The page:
Monkey Cups: Should We Be Concerned About Cases Detected in Europe?

Is the health threat real? This is one of the questions that arises after the discovery of several dozen cases of monkey pox – or monkey orthopox virus – in Europe, an endemic disease in West Africa. She observes herself “mainly in isolated areas of central and western Africa, near tropical rainforests”details WHO.

Cups of the character are transmitted from wild animals

The first cases of monkey poop are thought to have appeared in the UK in early May. The first individual discovered recently indicated having traveled to Nigeria, which is not the case for the other infected persons.

“These recent cases, along with reports of incidents in various European countries, confirm what we initially feared there may be transmission of monkey pox in our community.”said Dr. Susan Hopkins, UKHSA’s senior medical adviser, in a statement.

Outside Europe, Canada and the United States have also confirmed the presence of the virus on their territory.

“The virus is mainly transmitted to humans from various wild animals, rodents or primates, for example, but secondary spread by human-to-human transmission is limited,” the WHO explains on its official website.

Infections have been particularly documented in Africa after handling monkeys, Gambian giant rats and squirrels. “Consumption of poorly cooked meat from infected animals is a possible risk factor”adds WHO.

Human-to-human transmission appears to be very limited. It would follow “respiratory droplet particles” and would require “usually prolonged face-to-face contact”.

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What are the symptoms of monkey pox?

The incubation period for monkey pox is usually 6 to 16 days and the disease can last two to four weeks. It manifests itself in fever, muscle aches, rash on the face and body or the appearance of lymph nodes.

If the disease, which was eradicated in 1980, has no specific treatment or vaccine, it seems to cure itself.

“Smallpox vaccination has previously been shown to be 85% effective in preventing monkey pox, but the vaccine is no longer available to the public after its production was discontinued after global eradication. Smallpox.”explains WHO.

What is the risk of monkey pox in humans?

If the WHO wants to be reassuring for the time being, the multiplication of pollution outbreaks raises questions.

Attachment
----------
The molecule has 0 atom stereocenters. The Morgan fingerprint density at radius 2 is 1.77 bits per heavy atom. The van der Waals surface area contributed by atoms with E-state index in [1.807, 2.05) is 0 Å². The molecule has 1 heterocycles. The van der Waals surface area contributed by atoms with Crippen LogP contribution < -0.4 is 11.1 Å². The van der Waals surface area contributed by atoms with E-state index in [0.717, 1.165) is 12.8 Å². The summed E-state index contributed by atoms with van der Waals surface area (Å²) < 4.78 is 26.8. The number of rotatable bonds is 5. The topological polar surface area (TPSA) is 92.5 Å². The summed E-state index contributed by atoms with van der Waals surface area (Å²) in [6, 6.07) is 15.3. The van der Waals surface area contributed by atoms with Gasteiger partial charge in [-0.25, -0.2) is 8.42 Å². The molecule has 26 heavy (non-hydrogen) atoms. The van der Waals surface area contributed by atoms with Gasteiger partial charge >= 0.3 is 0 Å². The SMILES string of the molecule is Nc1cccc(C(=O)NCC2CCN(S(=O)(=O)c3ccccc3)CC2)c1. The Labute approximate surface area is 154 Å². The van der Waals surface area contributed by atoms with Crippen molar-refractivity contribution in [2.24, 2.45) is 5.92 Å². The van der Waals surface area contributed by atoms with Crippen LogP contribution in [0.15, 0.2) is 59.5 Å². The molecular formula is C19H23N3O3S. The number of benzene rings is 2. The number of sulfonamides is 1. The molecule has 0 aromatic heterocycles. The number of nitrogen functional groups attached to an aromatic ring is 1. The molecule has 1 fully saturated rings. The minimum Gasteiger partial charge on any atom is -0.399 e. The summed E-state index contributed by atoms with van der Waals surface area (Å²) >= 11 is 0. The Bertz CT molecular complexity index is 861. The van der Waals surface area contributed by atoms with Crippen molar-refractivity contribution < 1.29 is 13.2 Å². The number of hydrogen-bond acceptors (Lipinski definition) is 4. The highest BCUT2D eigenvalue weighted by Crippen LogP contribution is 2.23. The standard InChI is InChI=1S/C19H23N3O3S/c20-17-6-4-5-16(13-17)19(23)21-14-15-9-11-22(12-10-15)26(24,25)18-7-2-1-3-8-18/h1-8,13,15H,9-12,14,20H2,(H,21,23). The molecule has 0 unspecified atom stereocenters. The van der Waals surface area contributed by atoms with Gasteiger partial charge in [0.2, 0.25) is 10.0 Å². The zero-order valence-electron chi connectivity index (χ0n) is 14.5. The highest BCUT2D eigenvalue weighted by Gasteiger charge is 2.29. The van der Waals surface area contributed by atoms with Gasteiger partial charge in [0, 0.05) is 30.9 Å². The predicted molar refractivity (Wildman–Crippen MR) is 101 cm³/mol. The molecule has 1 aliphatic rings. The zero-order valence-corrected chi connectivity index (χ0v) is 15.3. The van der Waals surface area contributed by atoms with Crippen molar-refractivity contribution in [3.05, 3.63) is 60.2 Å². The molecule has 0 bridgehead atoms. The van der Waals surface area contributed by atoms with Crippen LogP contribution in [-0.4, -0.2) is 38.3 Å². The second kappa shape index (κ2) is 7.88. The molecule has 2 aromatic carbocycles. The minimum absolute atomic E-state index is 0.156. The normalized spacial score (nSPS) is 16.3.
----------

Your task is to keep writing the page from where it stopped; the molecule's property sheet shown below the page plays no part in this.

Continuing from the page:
“We see infection among men who have sex with men“, which is “new information that we need to study properly to better understand transmission”said Ibrahima Socé Fall, WHO’s Deputy Director – General for Emergency Preparedness. However, the Centers for Disease Prevention and Control (CDC) in the United States recalled that “Anyone, regardless of sexual orientation, can spread monkey pox”.

A study is currently being conducted by the WHO with the European Center for Disease Control and the UK Health Safety Agency “to assess each of these cases, the source of their infection”. The organization also points out on its website that “In general, the death rate from monkey pox outbreaks has been between 1% and 10%, with most deaths occurring in younger people”.

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Zoonosis: a more and more common phenomenon?

In a study published in late April in the scientific journal Nature, researchers highlighted the risk of potential virus transmission between animal species in the future due to climate change. A phenomenon associated with climate change that is likely to push many animals to flee their current ecosystems to move towards habitable areas.

If it’s too late to reverse the trend, one of the study’s researchers, Colin Carlson, stressed the need for “to recognize that global warming will be the most important vector for the emergence of diseases, and to prepare our health systems for it;“.

Also read:

These diseases that can occur in France due to global warming

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